To avoid discordant notes amid the good news, at least 130 people, including human rights lawyers and activists, have been detained or had restrictions placed upon them since September, rights group Amnesty International said Friday. “As a new generation of leaders prepares to take power in China, we are witnessing the same old tactics of repression against those that are courageous enough to peacefully challenge the regime on human rights,” said the group’s Roseann Rife.
Beijing’s citizens are accustomed to increased security at what appears an ever-lengthening list of “sensitive” times and anniversaries, but some still question the logic of certain restrictions. The knife sales ban is “ridiculous,” said Zhang Hongmei as she was having her kitchen knife sharpened by a street vendor in eastern Beijing. “If a dangerous person intends to hurt others, anything could be his weapon,” said Zhang, 60. “He could break a bowl to make several knives.”
The congress has forced numerous events to be canceled or postponed, including the Beijing Marathon. At Huiling, a non-profit organization in central Beijing, development director Peter Gao said the group’s community services for people with learning disabilities had been little affected. He said he hopes for a sign from the congress that the party will grant more space to civil society. At present, Huiling, like other non-profits, must register as a company and pay taxes, or find a government sponsor.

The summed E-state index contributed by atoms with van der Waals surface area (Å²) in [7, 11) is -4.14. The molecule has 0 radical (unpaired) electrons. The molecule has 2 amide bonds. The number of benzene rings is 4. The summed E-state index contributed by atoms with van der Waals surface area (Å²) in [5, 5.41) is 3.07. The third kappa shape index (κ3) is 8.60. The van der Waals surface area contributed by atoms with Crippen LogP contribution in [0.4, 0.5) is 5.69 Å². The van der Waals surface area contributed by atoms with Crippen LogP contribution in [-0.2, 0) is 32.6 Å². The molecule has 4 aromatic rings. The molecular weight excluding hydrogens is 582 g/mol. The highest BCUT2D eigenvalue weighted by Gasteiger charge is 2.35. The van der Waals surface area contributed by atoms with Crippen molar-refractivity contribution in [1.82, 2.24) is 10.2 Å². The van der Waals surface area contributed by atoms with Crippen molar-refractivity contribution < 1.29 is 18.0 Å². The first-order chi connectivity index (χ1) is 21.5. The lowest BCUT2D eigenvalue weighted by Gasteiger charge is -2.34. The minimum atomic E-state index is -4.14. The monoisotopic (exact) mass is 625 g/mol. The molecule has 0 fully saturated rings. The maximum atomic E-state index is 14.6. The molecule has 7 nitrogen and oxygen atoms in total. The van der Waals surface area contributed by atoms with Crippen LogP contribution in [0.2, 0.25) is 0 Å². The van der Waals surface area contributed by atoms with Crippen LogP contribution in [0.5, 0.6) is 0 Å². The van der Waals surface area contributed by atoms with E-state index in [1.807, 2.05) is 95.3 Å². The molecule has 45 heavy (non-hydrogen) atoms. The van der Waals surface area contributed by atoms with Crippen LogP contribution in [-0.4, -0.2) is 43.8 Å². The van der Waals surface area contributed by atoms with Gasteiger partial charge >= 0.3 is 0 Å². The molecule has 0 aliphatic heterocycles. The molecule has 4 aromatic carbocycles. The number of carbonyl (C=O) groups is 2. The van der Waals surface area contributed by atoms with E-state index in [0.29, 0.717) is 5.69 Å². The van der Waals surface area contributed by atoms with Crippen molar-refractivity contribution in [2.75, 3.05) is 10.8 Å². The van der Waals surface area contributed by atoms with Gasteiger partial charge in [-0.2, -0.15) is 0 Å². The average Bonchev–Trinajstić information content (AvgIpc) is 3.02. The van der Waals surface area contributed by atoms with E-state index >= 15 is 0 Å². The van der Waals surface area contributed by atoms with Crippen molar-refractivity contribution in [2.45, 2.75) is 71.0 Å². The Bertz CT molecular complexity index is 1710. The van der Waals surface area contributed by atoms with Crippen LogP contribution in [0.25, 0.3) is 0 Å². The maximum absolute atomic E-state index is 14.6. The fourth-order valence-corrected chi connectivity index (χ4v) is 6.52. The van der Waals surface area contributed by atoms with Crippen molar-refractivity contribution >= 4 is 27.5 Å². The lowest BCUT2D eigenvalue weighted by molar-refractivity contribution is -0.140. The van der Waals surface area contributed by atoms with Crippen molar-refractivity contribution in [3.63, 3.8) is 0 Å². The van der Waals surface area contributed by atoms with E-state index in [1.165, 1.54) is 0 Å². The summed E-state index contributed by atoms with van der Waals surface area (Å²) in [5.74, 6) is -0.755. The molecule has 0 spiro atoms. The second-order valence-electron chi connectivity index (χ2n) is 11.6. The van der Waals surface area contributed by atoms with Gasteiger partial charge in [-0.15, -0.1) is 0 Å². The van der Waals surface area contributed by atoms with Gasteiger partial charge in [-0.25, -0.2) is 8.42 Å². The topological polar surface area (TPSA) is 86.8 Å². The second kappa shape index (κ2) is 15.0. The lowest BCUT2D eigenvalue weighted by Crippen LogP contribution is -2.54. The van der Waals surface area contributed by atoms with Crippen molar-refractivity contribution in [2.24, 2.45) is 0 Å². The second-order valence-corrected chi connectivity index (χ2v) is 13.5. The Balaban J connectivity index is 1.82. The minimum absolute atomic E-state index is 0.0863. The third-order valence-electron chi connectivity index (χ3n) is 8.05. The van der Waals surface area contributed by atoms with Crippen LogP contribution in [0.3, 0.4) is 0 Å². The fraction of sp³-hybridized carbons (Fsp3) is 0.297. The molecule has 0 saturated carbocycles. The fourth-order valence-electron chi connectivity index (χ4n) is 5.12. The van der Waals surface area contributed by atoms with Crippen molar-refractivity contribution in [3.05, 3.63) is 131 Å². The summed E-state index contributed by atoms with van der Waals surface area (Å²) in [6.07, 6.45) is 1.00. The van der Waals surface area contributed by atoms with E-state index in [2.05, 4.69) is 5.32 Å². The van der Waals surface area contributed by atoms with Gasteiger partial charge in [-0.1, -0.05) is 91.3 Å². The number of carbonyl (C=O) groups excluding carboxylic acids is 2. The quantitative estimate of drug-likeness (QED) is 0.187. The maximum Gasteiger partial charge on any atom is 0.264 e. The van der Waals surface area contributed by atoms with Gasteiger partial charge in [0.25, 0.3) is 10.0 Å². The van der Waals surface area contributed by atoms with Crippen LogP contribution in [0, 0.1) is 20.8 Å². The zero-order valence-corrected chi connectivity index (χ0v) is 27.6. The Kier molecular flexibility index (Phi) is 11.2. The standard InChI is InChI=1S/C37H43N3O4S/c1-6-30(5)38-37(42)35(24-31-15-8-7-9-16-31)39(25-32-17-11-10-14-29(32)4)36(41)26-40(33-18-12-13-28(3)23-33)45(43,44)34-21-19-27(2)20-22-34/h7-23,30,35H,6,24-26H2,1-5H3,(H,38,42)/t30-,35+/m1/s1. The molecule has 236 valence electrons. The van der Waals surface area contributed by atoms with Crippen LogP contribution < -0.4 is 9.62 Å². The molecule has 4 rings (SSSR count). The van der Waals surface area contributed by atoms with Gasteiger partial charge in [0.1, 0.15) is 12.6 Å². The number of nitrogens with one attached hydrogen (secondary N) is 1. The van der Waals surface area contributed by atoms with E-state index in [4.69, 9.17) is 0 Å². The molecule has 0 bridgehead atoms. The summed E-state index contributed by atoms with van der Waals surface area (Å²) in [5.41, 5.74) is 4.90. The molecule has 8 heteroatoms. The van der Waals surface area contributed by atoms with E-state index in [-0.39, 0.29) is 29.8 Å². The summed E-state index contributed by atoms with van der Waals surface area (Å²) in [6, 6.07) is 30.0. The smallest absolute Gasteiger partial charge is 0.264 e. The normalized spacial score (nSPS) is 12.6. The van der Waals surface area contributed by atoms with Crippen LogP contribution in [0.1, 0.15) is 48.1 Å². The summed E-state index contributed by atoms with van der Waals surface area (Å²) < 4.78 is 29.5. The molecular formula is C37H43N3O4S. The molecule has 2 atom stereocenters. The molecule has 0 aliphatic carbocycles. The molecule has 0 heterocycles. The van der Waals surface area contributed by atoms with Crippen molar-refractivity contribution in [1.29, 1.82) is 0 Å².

While China’s newspapers and broadcasters must closely follow the party line, Internet users enjoy more leeway, sometimes just temporarily, to express divergent views. Many have used the name Sparta, the Greek city–state, to avoid the online block on the similar-sounding (in Mandarin) “18th Party Congress.” Some bloggers mocked the multiple bans.
“The people presiding over the People’s Daily and China Central Television fear leaflets,” wrote Yao Bo, a social commentator, on the hugely popular Sina Weibo. “Those controlling the military, armed police, police, urban law enforcement and elderly patrol teams fear kitchen knives. Those with a fleet of armored cars fear taxis passing the political center. The people in charge of stealth fighters fear remote-control aircraft and balloons. Bro, am I living in ‘Alice in Wonderland’?” he asked.
China’s party-appointed judges show little humor to those who engage in politics online, and especially any attempts to organize others. Internet cafe manager Cao Haibo, 27, who founded an online democracy discussion group, was jailed last week for eight years for “subversion,” said the Chinese Human Rights Defenders, a rights group based in Hong Kong.
Contributing: Sunny Yang